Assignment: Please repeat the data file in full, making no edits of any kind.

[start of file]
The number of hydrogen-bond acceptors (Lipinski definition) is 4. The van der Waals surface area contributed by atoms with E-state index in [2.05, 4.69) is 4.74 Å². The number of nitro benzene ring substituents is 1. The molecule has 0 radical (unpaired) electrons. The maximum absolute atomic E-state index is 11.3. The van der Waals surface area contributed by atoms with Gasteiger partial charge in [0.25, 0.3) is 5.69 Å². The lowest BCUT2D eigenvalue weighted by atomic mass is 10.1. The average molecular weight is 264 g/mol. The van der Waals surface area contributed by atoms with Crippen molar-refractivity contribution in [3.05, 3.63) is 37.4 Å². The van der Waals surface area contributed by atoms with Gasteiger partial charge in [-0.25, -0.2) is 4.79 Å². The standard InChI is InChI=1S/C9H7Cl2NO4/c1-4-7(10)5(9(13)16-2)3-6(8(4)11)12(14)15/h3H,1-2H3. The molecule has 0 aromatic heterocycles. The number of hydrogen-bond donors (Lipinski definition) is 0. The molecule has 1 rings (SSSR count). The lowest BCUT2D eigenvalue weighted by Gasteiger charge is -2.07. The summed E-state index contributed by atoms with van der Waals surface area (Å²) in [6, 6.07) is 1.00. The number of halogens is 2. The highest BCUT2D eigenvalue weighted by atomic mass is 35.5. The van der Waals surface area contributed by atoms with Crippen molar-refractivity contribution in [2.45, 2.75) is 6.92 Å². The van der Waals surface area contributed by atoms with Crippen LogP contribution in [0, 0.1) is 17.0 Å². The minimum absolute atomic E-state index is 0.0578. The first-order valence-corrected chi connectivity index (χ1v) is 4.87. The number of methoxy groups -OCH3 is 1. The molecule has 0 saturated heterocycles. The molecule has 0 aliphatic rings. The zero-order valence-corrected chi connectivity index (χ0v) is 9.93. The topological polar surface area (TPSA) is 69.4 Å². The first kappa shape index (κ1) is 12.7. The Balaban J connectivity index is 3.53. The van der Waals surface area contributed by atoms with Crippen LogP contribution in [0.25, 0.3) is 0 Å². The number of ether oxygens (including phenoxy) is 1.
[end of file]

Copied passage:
The number of hydrogen-bond acceptors (Lipinski definition) is 4. The van der Waals surface area contributed by atoms with E-state index in [2.05, 4.69) is 4.74 Å². The number of nitro benzene ring substituents is 1. The molecule has 0 radical (unpaired) electrons. The maximum absolute atomic E-state index is 11.3. The van der Waals surface area contributed by atoms with Gasteiger partial charge in [0.25, 0.3) is 5.69 Å². The lowest BCUT2D eigenvalue weighted by atomic mass is 10.1. The average molecular weight is 264 g/mol. The van der Waals surface area contributed by atoms with Crippen molar-refractivity contribution in [3.05, 3.63) is 37.4 Å². The van der Waals surface area contributed by atoms with Gasteiger partial charge in [-0.25, -0.2) is 4.79 Å². The standard InChI is InChI=1S/C9H7Cl2NO4/c1-4-7(10)5(9(13)16-2)3-6(8(4)11)12(14)15/h3H,1-2H3. The molecule has 0 aromatic heterocycles. The number of hydrogen-bond donors (Lipinski definition) is 0. The molecule has 1 rings (SSSR count). The lowest BCUT2D eigenvalue weighted by Gasteiger charge is -2.07. The summed E-state index contributed by atoms with van der Waals surface area (Å²) in [6, 6.07) is 1.00. The number of halogens is 2. The highest BCUT2D eigenvalue weighted by atomic mass is 35.5. The van der Waals surface area contributed by atoms with Crippen molar-refractivity contribution in [2.45, 2.75) is 6.92 Å². The van der Waals surface area contributed by atoms with Crippen LogP contribution in [0, 0.1) is 17.0 Å². The minimum absolute atomic E-state index is 0.0578. The first-order valence-corrected chi connectivity index (χ1v) is 4.87. The number of methoxy groups -OCH3 is 1. The molecule has 0 saturated heterocycles. The molecule has 0 aliphatic rings. The zero-order valence-corrected chi connectivity index (χ0v) is 9.93. The topological polar surface area (TPSA) is 69.4 Å². The first kappa shape index (κ1) is 12.7. The Balaban J connectivity index is 3.53. The van der Waals surface area contributed by atoms with Crippen LogP contribution in [0.25, 0.3) is 0 Å². The number of ether oxygens (including phenoxy) is 1.